Who can be tested for drugs and alcohol at work, and when? Greg Harrison and Margaret Chan explore the options of this contentious issue.
Drug and alcohol testing in the workplace has always been a contentious issue, striving to balance the competing needs of employers’ obligations under work health and safety legislation to ensure the health and safety of their workers and employees’ concerns about their privacy.
Who can be tested and when?
Theoretically, all employees can be tested for drug and alcohol use. However, testing is predominantly used in industries and roles where there would be a high level of risk to the health and safety of employees and others if an employee was to work while “under the influence”.
While random testing and post-incident testing are most common, employers may also impose a contractual requirement that employees submit to drug or alcohol testing prior to commencement of their work day or shift.
The key thing for employers to note, however, is that the imposition of such tests, the group of employees to be tested and the frequency with which tests are administered, should be determined based on considerations of the employees’ roles and be able to be justified by reference to the health and safety risks.
Can an employer dictate what testing method is used?
The short answer is yes – but this is subject to the qualification that the method chosen is not “unjust and unreasonable”
Recent decisions have confirmed that what is just and reasonable will generally be ascertained by reference to the purpose of the testing. Usually, testing is conducted to enable the employer to ascertain whether the employee may be impaired following the consumption of drugs or alcohol and therefore not fit for work.
Two common drug testing methods currently used in Australia are urine testing and oral fluid testing. While some employers appear to favour urine testing, unions and employees argue that oral fluid testing should be used instead, since it is most effective a few hours after drug consumption – indicating recent consumption and possible impairment. In contrast, urine testing may return positive results several days after consumption when an employee is no longer impaired, but would reveal to the employer what employees do in their own time, raising issues of privacy.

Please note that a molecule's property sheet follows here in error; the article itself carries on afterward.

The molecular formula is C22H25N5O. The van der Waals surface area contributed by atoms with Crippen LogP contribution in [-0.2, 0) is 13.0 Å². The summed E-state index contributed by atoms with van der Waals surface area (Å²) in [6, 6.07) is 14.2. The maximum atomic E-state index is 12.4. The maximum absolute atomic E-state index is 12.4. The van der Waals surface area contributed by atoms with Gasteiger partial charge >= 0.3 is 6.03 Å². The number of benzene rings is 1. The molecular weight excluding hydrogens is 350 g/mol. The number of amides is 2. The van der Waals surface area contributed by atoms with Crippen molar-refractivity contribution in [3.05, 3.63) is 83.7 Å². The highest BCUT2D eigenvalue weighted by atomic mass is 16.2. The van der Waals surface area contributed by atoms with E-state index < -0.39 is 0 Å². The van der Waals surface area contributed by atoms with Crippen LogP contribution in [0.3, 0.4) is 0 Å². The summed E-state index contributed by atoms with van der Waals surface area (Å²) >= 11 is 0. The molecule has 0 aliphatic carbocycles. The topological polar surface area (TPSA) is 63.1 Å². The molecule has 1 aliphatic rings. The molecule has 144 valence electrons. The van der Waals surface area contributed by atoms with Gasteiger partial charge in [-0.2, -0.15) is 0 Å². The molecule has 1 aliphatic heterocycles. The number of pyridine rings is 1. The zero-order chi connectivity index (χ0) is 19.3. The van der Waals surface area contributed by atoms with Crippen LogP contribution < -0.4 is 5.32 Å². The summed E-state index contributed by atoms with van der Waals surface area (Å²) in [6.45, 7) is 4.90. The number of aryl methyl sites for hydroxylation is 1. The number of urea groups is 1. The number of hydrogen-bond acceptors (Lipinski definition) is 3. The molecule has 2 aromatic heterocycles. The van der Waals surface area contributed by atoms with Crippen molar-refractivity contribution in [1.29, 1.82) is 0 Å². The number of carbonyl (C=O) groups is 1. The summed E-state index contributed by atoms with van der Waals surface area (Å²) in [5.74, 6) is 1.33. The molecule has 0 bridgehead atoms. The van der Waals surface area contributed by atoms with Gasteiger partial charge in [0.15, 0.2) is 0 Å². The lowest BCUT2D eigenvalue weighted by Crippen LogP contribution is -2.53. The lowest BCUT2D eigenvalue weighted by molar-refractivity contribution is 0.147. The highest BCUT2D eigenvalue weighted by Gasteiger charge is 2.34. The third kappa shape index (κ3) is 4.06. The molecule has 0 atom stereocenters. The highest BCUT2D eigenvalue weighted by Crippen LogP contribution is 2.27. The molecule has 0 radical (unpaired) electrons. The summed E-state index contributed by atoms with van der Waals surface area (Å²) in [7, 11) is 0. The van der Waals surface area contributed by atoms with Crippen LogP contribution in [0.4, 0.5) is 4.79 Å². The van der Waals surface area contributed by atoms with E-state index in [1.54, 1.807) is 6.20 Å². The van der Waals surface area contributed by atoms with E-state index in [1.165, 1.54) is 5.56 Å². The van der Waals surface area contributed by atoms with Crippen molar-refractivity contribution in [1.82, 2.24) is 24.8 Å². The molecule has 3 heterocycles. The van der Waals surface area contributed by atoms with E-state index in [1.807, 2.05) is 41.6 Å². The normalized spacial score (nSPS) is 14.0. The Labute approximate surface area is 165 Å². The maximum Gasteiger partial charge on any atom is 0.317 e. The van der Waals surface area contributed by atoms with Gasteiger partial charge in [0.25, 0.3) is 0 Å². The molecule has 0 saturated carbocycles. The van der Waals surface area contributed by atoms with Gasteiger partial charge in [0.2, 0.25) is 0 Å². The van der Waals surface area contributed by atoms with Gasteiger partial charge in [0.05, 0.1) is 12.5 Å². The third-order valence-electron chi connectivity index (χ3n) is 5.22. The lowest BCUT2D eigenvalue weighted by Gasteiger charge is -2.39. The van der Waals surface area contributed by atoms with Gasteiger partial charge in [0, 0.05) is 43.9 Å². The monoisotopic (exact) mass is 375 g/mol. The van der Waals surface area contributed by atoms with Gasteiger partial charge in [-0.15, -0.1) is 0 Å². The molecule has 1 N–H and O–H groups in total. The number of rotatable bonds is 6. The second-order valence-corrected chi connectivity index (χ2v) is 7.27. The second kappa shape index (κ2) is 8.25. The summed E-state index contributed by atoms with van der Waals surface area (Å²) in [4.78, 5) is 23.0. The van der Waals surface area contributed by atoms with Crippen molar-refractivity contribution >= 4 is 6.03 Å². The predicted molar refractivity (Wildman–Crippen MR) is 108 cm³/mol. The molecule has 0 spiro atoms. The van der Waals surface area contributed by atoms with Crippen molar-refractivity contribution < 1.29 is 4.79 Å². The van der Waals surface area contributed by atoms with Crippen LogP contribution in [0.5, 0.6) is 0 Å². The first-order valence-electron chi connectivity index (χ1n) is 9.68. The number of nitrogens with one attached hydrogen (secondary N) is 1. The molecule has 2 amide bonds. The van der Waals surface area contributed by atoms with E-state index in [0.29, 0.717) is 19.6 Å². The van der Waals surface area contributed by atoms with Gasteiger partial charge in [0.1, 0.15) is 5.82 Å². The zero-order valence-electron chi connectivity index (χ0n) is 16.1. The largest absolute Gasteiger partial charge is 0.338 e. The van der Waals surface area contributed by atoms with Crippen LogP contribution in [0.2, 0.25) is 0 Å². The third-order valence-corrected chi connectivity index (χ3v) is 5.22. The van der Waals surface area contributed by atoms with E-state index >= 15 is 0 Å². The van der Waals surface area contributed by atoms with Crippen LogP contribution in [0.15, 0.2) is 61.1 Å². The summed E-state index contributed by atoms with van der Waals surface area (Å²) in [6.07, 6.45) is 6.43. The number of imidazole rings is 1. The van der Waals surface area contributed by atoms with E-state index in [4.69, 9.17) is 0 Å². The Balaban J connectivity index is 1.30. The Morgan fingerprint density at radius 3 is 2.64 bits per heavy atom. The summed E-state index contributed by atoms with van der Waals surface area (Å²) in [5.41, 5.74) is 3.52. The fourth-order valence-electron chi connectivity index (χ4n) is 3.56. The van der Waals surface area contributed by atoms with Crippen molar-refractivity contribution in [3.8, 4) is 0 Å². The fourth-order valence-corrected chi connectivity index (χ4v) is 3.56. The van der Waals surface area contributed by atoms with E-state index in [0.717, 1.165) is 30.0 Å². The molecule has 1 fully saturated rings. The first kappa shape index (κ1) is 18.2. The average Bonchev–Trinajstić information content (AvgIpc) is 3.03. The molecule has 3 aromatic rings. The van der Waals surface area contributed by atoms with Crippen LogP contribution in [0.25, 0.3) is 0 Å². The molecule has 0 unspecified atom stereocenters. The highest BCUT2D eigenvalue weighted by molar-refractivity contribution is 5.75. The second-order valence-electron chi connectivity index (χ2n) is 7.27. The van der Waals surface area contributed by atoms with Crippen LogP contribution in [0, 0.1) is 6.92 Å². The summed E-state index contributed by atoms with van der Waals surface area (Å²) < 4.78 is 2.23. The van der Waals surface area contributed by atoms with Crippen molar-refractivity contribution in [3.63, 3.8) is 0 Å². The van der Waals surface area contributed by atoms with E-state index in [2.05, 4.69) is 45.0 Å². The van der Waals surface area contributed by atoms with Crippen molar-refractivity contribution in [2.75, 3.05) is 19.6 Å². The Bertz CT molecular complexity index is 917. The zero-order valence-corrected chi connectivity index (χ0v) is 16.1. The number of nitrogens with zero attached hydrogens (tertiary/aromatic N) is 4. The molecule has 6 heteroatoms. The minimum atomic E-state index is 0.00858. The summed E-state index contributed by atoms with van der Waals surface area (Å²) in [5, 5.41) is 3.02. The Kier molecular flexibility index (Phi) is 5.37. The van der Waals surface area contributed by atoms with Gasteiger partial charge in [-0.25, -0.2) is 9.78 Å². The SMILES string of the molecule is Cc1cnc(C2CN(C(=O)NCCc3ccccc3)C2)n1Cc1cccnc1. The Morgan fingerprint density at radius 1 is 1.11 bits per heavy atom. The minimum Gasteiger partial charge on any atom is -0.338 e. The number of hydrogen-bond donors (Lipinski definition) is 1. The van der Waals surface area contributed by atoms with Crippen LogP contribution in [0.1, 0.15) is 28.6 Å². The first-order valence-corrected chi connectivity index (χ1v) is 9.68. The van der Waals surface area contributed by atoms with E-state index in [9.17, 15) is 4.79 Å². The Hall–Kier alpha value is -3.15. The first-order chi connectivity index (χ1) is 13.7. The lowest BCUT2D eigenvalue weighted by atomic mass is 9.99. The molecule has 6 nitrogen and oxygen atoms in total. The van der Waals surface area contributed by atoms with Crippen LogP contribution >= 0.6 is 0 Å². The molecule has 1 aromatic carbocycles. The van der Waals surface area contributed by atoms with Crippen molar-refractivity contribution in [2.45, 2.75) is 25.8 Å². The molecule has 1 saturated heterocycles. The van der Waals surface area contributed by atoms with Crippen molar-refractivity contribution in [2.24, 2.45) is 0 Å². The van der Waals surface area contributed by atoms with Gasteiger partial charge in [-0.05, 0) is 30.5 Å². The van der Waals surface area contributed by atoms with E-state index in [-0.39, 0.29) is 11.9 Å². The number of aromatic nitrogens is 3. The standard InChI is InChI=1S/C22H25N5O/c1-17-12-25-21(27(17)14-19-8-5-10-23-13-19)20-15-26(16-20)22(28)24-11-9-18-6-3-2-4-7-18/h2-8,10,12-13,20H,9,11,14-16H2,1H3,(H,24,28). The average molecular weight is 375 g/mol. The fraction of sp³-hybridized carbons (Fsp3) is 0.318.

With evidence indicating that neither method is currently considered to be more accurate nor superior, oral fluid testing is a quicker, less offensive and reasonably reliable means of determining an employee’s fitness for work and therefore less likely to be viewed by the Commission as “unjust and unreasonable”.
When is an employee ‘over the limit’?
Employers can (subject to any legislative limits applying to certain occupations) set
their own limits through their policies – including adopting a zero tolerance approach, but should ensure their managers are aware of their obligations under these policies.
In early 2012, an employee dismissed for failing her employer’s pre-shift breath test on two separate occasions was reinstated after Fair Work Australia identified inconsistencies in the permissible Blood Alcohol Concentration limit found in her employer’s policies and heard evidence that her managers had failed to apply the disciplinary procedures set out in the policy consistently.
However, consistency does not mean that the same threshold needs to apply to all roles within an organisation. Although it may seem unfair, the Endeavour Energy decision last year confirmed that it is perfectly acceptable for different thresholds to apply to different groups of employees. In fact, having a “one-size-fits-all” approach could actually be unjust and unreasonable.
Instead, employers should conduct a risk analysis of all roles and determine thresholds accordingly.
Ultimately, for any drug and alcohol testing regime to be successful, it is important to gain the trust of employees by engaging them in education and training programs prior to roll-out.
1. Australian Federated Union of Locomotive Engineers v State Rail Authority of New South Wales (1984) 295 CAR 188
2. Endeavour Energy v CEPU  FWAFB 4998; CFMEU v HWE Mining Pty Ltd  FWA 8288
3. Wendy Day v Sodexo Remote Sites Australia Pty Ltd  FWA 8505
4. Endeavour Energy v CEPU  FWA 1809
5. Ibid, at  (Hamburger SDP)
About the author
Greg Harrison is a consultant with People + Culture Strategies. email email@example.com. Margaret Chan is an associate with People + Culture Strategies. email firstname.lastname@example.org.